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Slant Edge MTF Target
Enlarged View of 10 lp/mm and 20 lp/mm Ronchi Rulings and Cross Pattern on R2L2S2P
Thorlabs' Slant Edge MTF Target allows the user to determine the spatial frequency response of an imaging system via a slant edge pattern or Ronchi rulings. The slant edge pattern is L-shaped and tilted at 5° for compatibility with ISO 12233. The Ronchi rulings include twenty individual rulings, each 5 mm x 5 mm in dimension and ranging in resolution from 10 line pairs per millimeter (lp/mm) to 200 lp/mm in 10 lp/mm intervals. Made from a soda lime glass substrate with low-reflectivity, vacuum-sputtered chrome, the target also features a cross pattern at each of the four corners of the overall pattern for alignment. Each pattern is manufactured using photolithography, allowing for edge features to be resolved down to approximately 1 µm. The high edge sharpness provided by this method is essential when using the modulation transfer function (MTF), described below, to determine the performance of an imaging system.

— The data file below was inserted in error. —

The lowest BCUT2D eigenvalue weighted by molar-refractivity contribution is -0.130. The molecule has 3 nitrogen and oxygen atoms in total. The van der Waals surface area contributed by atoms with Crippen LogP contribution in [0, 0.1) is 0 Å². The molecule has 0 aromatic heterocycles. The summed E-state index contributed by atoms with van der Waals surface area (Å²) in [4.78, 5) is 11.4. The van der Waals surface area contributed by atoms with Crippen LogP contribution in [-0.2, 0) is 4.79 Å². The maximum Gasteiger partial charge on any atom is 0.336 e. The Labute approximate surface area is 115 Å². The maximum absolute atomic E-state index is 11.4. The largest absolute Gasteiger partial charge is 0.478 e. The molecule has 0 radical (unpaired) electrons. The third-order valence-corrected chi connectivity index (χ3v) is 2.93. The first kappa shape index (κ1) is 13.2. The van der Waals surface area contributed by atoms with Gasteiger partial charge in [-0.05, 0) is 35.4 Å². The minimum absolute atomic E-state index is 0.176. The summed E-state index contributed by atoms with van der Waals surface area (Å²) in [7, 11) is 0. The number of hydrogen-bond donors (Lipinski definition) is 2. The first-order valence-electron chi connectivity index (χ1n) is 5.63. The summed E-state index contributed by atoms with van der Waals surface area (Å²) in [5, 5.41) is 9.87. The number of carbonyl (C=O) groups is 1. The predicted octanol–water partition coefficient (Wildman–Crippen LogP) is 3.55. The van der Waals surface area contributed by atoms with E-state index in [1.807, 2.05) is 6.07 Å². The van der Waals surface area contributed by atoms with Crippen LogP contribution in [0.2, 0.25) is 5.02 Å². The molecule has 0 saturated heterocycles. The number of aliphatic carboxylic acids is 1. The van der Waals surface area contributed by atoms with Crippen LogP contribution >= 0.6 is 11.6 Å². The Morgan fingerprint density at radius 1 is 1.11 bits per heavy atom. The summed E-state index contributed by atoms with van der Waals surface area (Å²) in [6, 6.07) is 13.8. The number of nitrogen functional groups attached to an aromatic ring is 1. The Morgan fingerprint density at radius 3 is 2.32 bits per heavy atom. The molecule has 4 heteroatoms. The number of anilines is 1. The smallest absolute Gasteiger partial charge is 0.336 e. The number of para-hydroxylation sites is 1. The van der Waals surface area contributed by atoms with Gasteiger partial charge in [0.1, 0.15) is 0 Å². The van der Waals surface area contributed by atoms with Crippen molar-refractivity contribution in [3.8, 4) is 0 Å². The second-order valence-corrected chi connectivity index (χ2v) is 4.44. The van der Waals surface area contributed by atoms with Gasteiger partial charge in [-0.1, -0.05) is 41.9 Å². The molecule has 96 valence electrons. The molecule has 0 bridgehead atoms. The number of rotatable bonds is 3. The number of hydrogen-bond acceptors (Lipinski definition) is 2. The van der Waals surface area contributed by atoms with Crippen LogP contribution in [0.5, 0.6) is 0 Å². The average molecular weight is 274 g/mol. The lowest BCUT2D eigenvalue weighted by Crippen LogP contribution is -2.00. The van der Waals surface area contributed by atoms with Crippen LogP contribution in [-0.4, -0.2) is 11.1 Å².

Modulation Transfer Function
To calculate the MTF, begin with the edge spread function (ESF), which is the intensity of the image as a function of spatial position as the the edge is approached and crossed over (see Zhang et al., Proc. SPIE 8293, 2012). Due to imperfections in the imaging system, the ESF will be sloped on the border of the slanted edge, as opposed to being a perfect step function. Next, take the derivative of the ESF to produce the line spread function (LSF). Finally, take the Fourier transform of the LSF and normalize it to produce the MTF. The MTF, which will range from zero to one, can be plotted versus frequency (typically measured in cycles/mm). Frequencies with a corresponding MTF value close to one will be reproduced at approximately their original resolution. As the frequency increases, the MTF will fall to zero and the frequency will become indiscernible. The frequency that corresponds to a MTF of 0.5 is typically used as a benchmark to compare different imaging systems.